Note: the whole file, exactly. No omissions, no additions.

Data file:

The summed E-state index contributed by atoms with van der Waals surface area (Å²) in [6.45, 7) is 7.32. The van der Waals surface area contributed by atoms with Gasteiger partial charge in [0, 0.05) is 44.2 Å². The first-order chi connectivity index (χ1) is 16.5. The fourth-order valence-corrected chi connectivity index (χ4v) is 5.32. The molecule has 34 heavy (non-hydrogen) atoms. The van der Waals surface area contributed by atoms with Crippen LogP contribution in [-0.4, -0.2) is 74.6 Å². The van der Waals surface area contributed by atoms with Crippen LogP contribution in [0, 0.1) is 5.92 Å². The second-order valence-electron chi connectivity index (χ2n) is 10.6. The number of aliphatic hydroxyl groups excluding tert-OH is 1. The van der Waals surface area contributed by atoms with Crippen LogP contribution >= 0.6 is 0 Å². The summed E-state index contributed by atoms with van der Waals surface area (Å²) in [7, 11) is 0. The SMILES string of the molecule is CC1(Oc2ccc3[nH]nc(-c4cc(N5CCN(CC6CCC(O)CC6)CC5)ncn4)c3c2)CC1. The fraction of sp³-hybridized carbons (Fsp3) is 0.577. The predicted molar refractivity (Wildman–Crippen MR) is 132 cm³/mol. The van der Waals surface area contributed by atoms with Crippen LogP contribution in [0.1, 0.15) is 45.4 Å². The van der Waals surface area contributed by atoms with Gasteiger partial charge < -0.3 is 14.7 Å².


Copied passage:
The summed E-state index contributed by atoms with van der Waals surface area (Å²) in [6.45, 7) is 7.32. The van der Waals surface area contributed by atoms with Gasteiger partial charge in [0, 0.05) is 44.2 Å². The first-order chi connectivity index (χ1) is 16.5. The fourth-order valence-corrected chi connectivity index (χ4v) is 5.32. The molecule has 34 heavy (non-hydrogen) atoms. The van der Waals surface area contributed by atoms with Crippen LogP contribution in [-0.4, -0.2) is 74.6 Å². The van der Waals surface area contributed by atoms with Crippen LogP contribution in [0, 0.1) is 5.92 Å². The second-order valence-electron chi connectivity index (χ2n) is 10.6. The number of aliphatic hydroxyl groups excluding tert-OH is 1. The van der Waals surface area contributed by atoms with Crippen LogP contribution >= 0.6 is 0 Å². The summed E-state index contributed by atoms with van der Waals surface area (Å²) in [7, 11) is 0. The SMILES string of the molecule is CC1(Oc2ccc3[nH]nc(-c4cc(N5CCN(CC6CCC(O)CC6)CC5)ncn4)c3c2)CC1. The fraction of sp³-hybridized carbons (Fsp3) is 0.577. The predicted molar refractivity (Wildman–Crippen MR) is 132 cm³/mol. The van der Waals surface area contributed by atoms with Crippen LogP contribution in [0.1, 0.15) is 45.4 Å². The van der Waals surface area contributed by atoms with Gasteiger partial charge < -0.3 is 14.7 Å².